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A Lot or a Little?
What you will—and won't—find in this movie.
The movie's global message is an important lesson in economics -- that a purchase of fair trade coffee (or anything, really) at your local coffee shop can and does have positive repercussions for small farmers around the world. Jackman's connection to Dukale shows how two people from vastly different backgrounds and experiences can influence each other.
Positive Role Models
Jackman and Furness are undeniably positive role models. They use Jackman's visibility to champion the cause of fair-trade coffee, then take it a step further by creating Laughing Man Coffee. Dukale is a devoted coffee farmer, father, and husband. His wife is similarly committed to the family business; she also helps run a cafe with the coffee they grow.
Products & Purchases
At the end of the documentary, the focus shifts to Laughing Man Coffee -- a company owned by Jackman himself.
Parents Need to Know
Parents need to know that Dukale's Dream is a documentary focusing on the humanitarian efforts of actor Hugh Jackman and his wife Deborra-Lee Furness through the charity World Vision Australia. While on a field visit to Ethiopia, Jackman and Furness meet struggling young coffee farmer Dukale; the friendship spurs Jackman to turn promoting and eventually selling fair-trade coffee into a personal mission. There's no inappropriate content in the documentary, but younger kids may not understand the social or economic context of the story. But older tweens and teens will learn how humanitarianism, the global economy, and personal consumer habits can have positive effects on poor farmers in Third World countries. To stay in the loop on more movies like this, you can sign up for weekly Family Movie Night emails.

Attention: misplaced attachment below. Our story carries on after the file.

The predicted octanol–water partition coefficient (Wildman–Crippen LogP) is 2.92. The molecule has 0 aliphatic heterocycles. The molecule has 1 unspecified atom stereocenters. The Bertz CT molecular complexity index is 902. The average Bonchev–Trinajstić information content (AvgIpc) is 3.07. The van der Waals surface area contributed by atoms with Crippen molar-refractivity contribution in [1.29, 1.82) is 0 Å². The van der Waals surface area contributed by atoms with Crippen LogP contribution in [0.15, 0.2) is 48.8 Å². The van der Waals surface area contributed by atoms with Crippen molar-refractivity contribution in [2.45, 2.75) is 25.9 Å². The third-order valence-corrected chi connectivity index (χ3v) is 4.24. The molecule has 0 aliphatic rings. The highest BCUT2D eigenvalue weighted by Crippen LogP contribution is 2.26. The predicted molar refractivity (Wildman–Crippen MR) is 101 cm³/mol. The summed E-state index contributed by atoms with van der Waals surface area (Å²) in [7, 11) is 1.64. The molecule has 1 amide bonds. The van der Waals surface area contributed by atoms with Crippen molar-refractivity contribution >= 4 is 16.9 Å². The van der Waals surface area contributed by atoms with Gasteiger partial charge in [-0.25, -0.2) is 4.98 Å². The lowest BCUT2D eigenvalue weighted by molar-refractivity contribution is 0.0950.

Is It Any Good?
Dukale's Dream is a sweet and well-intentioned documentary about superstar Jackman's life-changing connection with Dukale, a struggling Ethiopian coffee farmer. But by the end, the film can't escape a slightly bitter aftertaste of self promotion. Had the filmmaker spent slightly more time covering the Ethiopian economy -- and the way the coffee farmers were profiting from Jackman's efforts -- the movie wouldn't feel quite as much like an infomercial. The parts in Ethiopia are the best because -- as Furness points out -- there's something magical about seeing a farmer who's happy to work the land plant coffee trees alongside a movie star who lives in a $25 million apartment.
Jackman looks positively at ease sweating and digging in the dirt and playing with little Ethiopian kids, some of whom recognize him as Wolverine. And it's definitely remarkable that meeting Dukale inspired Jackman and Furness to vow never to drink coffee unless it's fair trade. Even the fact that Jackman starts a coffee business is great in theory -- but the way it's filmed comes off like an in-house video for a shareholders' meeting. It's a slightly less impactful ending to what's otherwise a powerful message about making every dollar count and how one influential person's generosity can make a world of difference.
Did we miss something on diversity?
Research shows a connection between kids' healthy self-esteem and positive portrayals in media. That's why we've added a new "Diverse Representations" section to our reviews that will be rolling out on an ongoing basis. You can help us help kids by suggesting a diversity update.
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